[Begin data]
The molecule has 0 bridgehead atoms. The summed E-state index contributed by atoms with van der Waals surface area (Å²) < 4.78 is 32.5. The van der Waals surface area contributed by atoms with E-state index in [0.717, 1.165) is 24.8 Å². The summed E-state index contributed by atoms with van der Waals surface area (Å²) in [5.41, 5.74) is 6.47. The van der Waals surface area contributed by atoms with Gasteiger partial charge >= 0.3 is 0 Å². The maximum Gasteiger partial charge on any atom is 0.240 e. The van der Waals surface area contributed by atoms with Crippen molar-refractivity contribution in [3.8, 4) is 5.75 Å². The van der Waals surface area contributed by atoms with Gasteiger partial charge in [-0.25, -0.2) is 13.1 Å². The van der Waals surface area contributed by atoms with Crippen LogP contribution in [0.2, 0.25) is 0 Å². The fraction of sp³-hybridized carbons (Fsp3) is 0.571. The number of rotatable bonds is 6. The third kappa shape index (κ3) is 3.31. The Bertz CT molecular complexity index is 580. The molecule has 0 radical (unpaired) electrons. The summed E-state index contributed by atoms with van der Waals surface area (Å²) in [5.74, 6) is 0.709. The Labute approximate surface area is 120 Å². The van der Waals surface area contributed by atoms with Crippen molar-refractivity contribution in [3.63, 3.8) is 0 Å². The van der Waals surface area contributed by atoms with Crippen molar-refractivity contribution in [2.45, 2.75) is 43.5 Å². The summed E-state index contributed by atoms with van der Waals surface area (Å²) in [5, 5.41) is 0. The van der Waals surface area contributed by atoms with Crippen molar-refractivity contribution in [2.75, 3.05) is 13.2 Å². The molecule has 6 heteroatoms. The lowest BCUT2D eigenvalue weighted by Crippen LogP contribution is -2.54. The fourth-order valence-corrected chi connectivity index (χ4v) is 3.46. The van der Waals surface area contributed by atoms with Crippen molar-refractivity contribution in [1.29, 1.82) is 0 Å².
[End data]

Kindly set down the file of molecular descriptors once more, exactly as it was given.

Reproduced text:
The molecule has 0 bridgehead atoms. The summed E-state index contributed by atoms with van der Waals surface area (Å²) < 4.78 is 32.5. The van der Waals surface area contributed by atoms with E-state index in [0.717, 1.165) is 24.8 Å². The summed E-state index contributed by atoms with van der Waals surface area (Å²) in [5.41, 5.74) is 6.47. The van der Waals surface area contributed by atoms with Gasteiger partial charge >= 0.3 is 0 Å². The maximum Gasteiger partial charge on any atom is 0.240 e. The van der Waals surface area contributed by atoms with Crippen molar-refractivity contribution in [3.8, 4) is 5.75 Å². The van der Waals surface area contributed by atoms with Gasteiger partial charge in [-0.25, -0.2) is 13.1 Å². The van der Waals surface area contributed by atoms with Crippen LogP contribution in [0.2, 0.25) is 0 Å². The fraction of sp³-hybridized carbons (Fsp3) is 0.571. The number of rotatable bonds is 6. The third kappa shape index (κ3) is 3.31. The Bertz CT molecular complexity index is 580. The molecule has 0 radical (unpaired) electrons. The summed E-state index contributed by atoms with van der Waals surface area (Å²) in [5.74, 6) is 0.709. The Labute approximate surface area is 120 Å². The van der Waals surface area contributed by atoms with Crippen molar-refractivity contribution in [3.63, 3.8) is 0 Å². The van der Waals surface area contributed by atoms with Crippen molar-refractivity contribution in [2.45, 2.75) is 43.5 Å². The summed E-state index contributed by atoms with van der Waals surface area (Å²) in [5, 5.41) is 0. The van der Waals surface area contributed by atoms with Crippen molar-refractivity contribution in [2.75, 3.05) is 13.2 Å². The molecule has 6 heteroatoms. The lowest BCUT2D eigenvalue weighted by Crippen LogP contribution is -2.54. The fourth-order valence-corrected chi connectivity index (χ4v) is 3.46. The van der Waals surface area contributed by atoms with Crippen molar-refractivity contribution in [1.29, 1.82) is 0 Å².